Photo of Bexis

A panel of five judges — four federal, one state — spoke at the ACI drug and device conference in New York last month. The panel lasted for nearly two hours, but these were, to our eye, the highlights of that discussion from the judges whom we see most frequently in mass torts:

From Judge John Tunheim, of the District of Minnesota:

1. Judge Tunheim is allowing all non-preemption discovery to go forward in his cases while Levine is pending in the Supreme Court, and he’ll rule on preemption motions after the Supreme Court speaks.

2. He has not yet held any joint hearing with state judges in mass torts, but he’s looking for the right opportunity. He’d be interested in holding a joint state/federal Daubert hearing if the opportunity arose.

3. It’s very unlikely that he would ever stay a state court case to impose coordination with an MDL. In his experience, however, state court judges tend to move their cases essentially in lockstep with a related MDL.

4. Judge Tunheim sees a trend toward deferring class certification decisions to later in cases, which gives the judge a fuller evidentiary record and makes it less likely that trial court proceedings will be indefinitely delayed while an appellate court hears an interlocutory review of the class cert decision.

5. He has often considered using a Rule 706 court-appointed expert witness, but has to date always thought that the parties’ retained experts sufficed.

6. He has not yet tried a designated bellwether case in a mass tort, but he’s contemplating doing so, and he wouldn’t be surprised if he uses this technique in the near future.

From Judge Mark Bernstein, from the Philadelphia Court of Common Pleas:

1. Judge Bernstein generally will not defer state court discovery into case-specific issues simply because a related MDL proceeding has not yet progressed to case-specific discovery.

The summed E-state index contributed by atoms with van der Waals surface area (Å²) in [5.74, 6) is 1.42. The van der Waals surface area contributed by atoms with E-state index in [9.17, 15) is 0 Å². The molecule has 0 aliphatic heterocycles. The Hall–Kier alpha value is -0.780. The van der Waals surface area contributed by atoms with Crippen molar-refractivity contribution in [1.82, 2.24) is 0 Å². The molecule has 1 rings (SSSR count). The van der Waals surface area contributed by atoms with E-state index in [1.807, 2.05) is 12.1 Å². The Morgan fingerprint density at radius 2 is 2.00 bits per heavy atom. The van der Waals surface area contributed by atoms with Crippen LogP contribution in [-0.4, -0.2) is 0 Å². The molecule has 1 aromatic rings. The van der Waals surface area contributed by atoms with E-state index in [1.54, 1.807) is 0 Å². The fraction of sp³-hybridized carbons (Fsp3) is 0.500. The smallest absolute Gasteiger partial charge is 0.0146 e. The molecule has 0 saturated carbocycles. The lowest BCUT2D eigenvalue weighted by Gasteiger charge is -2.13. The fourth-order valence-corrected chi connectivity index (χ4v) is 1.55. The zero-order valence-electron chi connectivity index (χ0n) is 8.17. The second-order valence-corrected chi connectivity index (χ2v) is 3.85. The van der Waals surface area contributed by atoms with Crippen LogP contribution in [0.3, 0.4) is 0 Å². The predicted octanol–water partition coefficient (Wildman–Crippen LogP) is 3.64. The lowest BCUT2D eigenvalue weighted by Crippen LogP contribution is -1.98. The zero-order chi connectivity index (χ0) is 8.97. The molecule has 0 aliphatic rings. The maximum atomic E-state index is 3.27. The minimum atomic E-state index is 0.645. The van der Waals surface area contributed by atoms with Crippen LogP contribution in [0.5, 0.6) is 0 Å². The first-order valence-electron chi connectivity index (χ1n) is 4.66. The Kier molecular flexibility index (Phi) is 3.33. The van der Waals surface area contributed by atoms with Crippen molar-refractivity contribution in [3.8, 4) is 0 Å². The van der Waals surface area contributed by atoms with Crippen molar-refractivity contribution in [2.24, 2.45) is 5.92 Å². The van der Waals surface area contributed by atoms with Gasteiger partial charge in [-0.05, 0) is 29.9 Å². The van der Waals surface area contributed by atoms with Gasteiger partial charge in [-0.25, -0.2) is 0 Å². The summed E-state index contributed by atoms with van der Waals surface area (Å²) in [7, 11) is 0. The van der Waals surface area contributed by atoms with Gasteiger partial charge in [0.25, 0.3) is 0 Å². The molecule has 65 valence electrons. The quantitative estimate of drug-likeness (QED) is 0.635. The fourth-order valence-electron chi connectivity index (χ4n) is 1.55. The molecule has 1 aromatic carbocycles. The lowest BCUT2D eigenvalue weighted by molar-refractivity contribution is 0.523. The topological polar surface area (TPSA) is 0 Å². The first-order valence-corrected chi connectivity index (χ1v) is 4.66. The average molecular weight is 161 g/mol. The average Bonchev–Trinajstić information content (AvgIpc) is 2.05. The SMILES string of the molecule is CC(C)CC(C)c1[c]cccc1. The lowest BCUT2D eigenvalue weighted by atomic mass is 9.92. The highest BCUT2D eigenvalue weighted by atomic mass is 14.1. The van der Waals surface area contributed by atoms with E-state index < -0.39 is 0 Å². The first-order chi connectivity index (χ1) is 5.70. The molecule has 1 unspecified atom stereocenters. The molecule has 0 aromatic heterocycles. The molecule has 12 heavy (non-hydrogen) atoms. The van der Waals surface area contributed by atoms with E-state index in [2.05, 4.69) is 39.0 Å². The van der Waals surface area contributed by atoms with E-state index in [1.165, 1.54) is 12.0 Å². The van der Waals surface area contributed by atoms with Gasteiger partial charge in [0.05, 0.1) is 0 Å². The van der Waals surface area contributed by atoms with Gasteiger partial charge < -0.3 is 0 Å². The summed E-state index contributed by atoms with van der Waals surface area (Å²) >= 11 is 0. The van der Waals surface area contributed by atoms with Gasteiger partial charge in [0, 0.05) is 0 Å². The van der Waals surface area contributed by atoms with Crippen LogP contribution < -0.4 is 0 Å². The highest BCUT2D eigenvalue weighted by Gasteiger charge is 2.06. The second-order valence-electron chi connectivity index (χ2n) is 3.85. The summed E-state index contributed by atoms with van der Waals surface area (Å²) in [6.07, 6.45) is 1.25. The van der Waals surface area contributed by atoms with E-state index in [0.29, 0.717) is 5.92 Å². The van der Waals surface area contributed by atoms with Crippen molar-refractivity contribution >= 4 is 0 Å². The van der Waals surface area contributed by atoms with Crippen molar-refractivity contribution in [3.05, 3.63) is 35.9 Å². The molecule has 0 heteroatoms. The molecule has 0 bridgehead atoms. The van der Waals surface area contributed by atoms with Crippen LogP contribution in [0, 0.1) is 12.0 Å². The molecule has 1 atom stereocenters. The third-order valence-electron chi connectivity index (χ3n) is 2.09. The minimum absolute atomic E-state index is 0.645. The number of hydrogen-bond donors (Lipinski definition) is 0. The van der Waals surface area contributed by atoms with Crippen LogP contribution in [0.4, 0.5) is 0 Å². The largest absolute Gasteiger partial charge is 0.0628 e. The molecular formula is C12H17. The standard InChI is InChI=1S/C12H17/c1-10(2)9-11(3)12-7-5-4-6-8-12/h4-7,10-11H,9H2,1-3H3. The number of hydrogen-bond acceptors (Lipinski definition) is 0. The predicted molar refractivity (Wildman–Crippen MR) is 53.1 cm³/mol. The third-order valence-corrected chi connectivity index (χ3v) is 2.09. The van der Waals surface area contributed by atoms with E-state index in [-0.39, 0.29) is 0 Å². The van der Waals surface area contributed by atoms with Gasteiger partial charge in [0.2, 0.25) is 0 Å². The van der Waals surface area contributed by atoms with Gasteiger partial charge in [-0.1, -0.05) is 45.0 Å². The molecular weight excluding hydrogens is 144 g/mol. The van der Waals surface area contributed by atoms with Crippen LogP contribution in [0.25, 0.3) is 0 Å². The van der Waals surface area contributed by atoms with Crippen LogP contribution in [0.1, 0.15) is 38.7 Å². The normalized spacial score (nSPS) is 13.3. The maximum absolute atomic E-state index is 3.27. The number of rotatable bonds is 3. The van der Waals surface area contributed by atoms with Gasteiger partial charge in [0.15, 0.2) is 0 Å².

2. He will generally follow decisions by an MDL court unless Pennsylvania state law compels a different result.

3. He sees relatively few e-discovery disputes in his court. When litigants present e-discovery motions to state court judges, litigants should assume basically complete ignorance from the bench. Start your brief with: “We no longer use computer cards or tapes to load programs into computers.”

4. Judge Bernstein likes to hold Frye (Daubert) hearings, and he generally requires that experts appear live for those hearings.

5. He experimented with dividing discovery into “class” and “merits” phases in class actions, but found that there were often spats about the dividing line between those two categories. He now typically permits wide open discovery before the class certification hearing.

6. He has used reverse-bifurcated trials (damages first, followed by liability) in both asbestos and fen-phen cases and, given the success of that technique, wouldn’t be surprised if he and other Philadelphia state court judges follow that approach in future cases.

Judge Janis Jack of the Southern District of Texas:

1. Although she likes to coordinate state proceedings with federal in an MDL, she generally will not interfere with state court trial dates.

2. Class actions are generally not appropriate in personal injury cases. (We’re pretty firmly convinced that that’s the law, but it’s always nice to hear yet another federal trial judge say so.)

3. She likes to hold Daubert hearing fairly early in her cases. Then, if a witness is excluded for reasons unique to that witness (say, a lack of qualifications), the party whose evidence was excluded has a chance to locate another witness to testify to underlying science that may be admissible.

4. She’s relatively stingy on rebuttal experts. If possible, she wants them to be identified before trial and thus subject to pretrial Daubert challenges.

(Isn’t it nice to get a break from Beck and Herrmann every once in a while, and to hear instead from the folks who wear the robes?)